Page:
As the rise of abstraction swept through the Western art world in the early 20th century, so, too, did a turn towards spirituality. Within the context of prevailing art movements, such as Realism and Impressionism, as well as materialistic philosophies and values, artists like Wassily Kandinsky, Piet Mondrian, Kasimir Malevich, and František Kupka yearned for meaning beyond reality, and ushered in the rise of abstraction. These pioneers of abstract art sought inspiration from spiritualism and theosophy, a synthesis of world religions, sciences, philosophy, and color theory. And while these male artists are renowned as the pioneers of abstract art, their female counterparts have, until recently, gone overlooked and underrecognized in the art-historical canon.
The MCA Visionary luncheon proudly welcomes speaker Judy Chicago to share her experiences as a pioneer of feminist art and art education. For over five decades, Judy Chicago has remained steadfast in her commitment to the power of art as a vehicle for intellectual transformation and social change. Through prodigious art-making, authorship, and advocacy, she continues to fight for women's right to engage in the highest level of art production. Join us for an exclusive, intimate conversation with this Chicago-born art world icon.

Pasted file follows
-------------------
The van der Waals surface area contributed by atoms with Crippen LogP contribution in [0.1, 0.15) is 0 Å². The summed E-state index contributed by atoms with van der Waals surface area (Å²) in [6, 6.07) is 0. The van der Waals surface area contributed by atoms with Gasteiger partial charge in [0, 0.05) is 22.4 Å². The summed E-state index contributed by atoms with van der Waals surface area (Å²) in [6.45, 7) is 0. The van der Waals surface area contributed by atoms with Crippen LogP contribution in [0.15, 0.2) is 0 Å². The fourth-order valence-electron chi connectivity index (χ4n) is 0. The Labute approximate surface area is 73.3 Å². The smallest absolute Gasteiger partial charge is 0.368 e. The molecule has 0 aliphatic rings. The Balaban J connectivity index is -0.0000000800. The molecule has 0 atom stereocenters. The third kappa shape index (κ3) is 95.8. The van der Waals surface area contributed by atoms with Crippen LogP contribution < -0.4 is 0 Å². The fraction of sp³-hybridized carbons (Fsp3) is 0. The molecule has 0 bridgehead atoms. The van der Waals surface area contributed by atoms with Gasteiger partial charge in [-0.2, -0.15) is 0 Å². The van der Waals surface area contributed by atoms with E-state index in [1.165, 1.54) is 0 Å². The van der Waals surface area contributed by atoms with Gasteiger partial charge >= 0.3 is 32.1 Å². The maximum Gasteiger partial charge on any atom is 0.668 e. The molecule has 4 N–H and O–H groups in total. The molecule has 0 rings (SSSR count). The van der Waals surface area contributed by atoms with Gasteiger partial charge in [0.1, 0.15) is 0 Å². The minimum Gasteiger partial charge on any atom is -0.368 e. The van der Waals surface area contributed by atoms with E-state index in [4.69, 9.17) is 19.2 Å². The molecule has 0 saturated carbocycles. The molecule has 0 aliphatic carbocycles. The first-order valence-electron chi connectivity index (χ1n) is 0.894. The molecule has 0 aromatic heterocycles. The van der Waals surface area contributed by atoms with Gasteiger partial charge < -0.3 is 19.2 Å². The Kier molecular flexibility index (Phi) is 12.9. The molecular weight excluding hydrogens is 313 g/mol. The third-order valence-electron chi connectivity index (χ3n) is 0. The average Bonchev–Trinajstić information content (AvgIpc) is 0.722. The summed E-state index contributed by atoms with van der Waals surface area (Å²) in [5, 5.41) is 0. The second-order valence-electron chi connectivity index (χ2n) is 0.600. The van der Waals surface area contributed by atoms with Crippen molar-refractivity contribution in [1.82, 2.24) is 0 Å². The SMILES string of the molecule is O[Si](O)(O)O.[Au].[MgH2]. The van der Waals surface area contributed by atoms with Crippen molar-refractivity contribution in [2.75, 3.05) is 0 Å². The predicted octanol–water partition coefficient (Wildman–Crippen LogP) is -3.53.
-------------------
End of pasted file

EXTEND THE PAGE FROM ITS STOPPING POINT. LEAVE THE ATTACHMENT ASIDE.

Upon her return home she participated in a number of international conferences where she highlighted the plight of African women. She advocated for cooperation and understanding between the people of South Africa and friends she made through the tour and her studies abroad. For example, she used her relationship with WEB du Bois as one of her lecturers at Wilberforce University to continue to inform the world about the conditions of Africans in South Africa. This is documented in some of her letters with this outstanding Pan-Africanist.